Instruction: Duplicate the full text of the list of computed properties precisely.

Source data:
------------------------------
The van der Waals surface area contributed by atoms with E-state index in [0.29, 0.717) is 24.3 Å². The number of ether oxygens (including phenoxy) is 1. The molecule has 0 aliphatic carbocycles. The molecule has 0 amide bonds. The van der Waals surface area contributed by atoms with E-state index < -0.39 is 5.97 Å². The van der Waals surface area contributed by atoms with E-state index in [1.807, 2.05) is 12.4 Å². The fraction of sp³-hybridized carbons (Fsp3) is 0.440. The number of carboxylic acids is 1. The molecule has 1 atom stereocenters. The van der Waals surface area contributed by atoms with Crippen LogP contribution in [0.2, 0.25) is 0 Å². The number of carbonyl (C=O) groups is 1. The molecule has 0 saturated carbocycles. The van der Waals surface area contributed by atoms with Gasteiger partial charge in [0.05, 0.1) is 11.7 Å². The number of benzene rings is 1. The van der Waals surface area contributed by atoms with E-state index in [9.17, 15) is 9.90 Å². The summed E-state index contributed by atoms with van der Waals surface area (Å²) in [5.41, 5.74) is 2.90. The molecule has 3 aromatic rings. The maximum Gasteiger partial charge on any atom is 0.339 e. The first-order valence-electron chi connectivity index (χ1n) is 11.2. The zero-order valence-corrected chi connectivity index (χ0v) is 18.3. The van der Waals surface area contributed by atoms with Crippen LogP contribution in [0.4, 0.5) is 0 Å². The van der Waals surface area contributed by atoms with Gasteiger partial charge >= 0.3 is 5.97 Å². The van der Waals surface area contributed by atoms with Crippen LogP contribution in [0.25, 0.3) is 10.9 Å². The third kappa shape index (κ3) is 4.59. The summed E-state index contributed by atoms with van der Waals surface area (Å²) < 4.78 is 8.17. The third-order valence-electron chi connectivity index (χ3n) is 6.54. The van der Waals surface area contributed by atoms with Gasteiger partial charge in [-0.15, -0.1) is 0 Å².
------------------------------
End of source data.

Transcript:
The van der Waals surface area contributed by atoms with E-state index in [0.29, 0.717) is 24.3 Å². The number of ether oxygens (including phenoxy) is 1. The molecule has 0 aliphatic carbocycles. The molecule has 0 amide bonds. The van der Waals surface area contributed by atoms with E-state index < -0.39 is 5.97 Å². The van der Waals surface area contributed by atoms with E-state index in [1.807, 2.05) is 12.4 Å². The fraction of sp³-hybridized carbons (Fsp3) is 0.440. The number of carboxylic acids is 1. The molecule has 1 atom stereocenters. The van der Waals surface area contributed by atoms with Crippen LogP contribution in [0.2, 0.25) is 0 Å². The number of carbonyl (C=O) groups is 1. The molecule has 0 saturated carbocycles. The van der Waals surface area contributed by atoms with Gasteiger partial charge in [0.05, 0.1) is 11.7 Å². The number of benzene rings is 1. The van der Waals surface area contributed by atoms with E-state index in [9.17, 15) is 9.90 Å². The summed E-state index contributed by atoms with van der Waals surface area (Å²) in [5.41, 5.74) is 2.90. The molecule has 3 aromatic rings. The maximum Gasteiger partial charge on any atom is 0.339 e. The first-order valence-electron chi connectivity index (χ1n) is 11.2. The zero-order valence-corrected chi connectivity index (χ0v) is 18.3. The van der Waals surface area contributed by atoms with Crippen LogP contribution in [0.4, 0.5) is 0 Å². The van der Waals surface area contributed by atoms with Gasteiger partial charge >= 0.3 is 5.97 Å². The van der Waals surface area contributed by atoms with Crippen LogP contribution in [0.25, 0.3) is 10.9 Å². The third kappa shape index (κ3) is 4.59. The summed E-state index contributed by atoms with van der Waals surface area (Å²) < 4.78 is 8.17. The third-order valence-electron chi connectivity index (χ3n) is 6.54. The van der Waals surface area contributed by atoms with Gasteiger partial charge in [-0.15, -0.1) is 0 Å².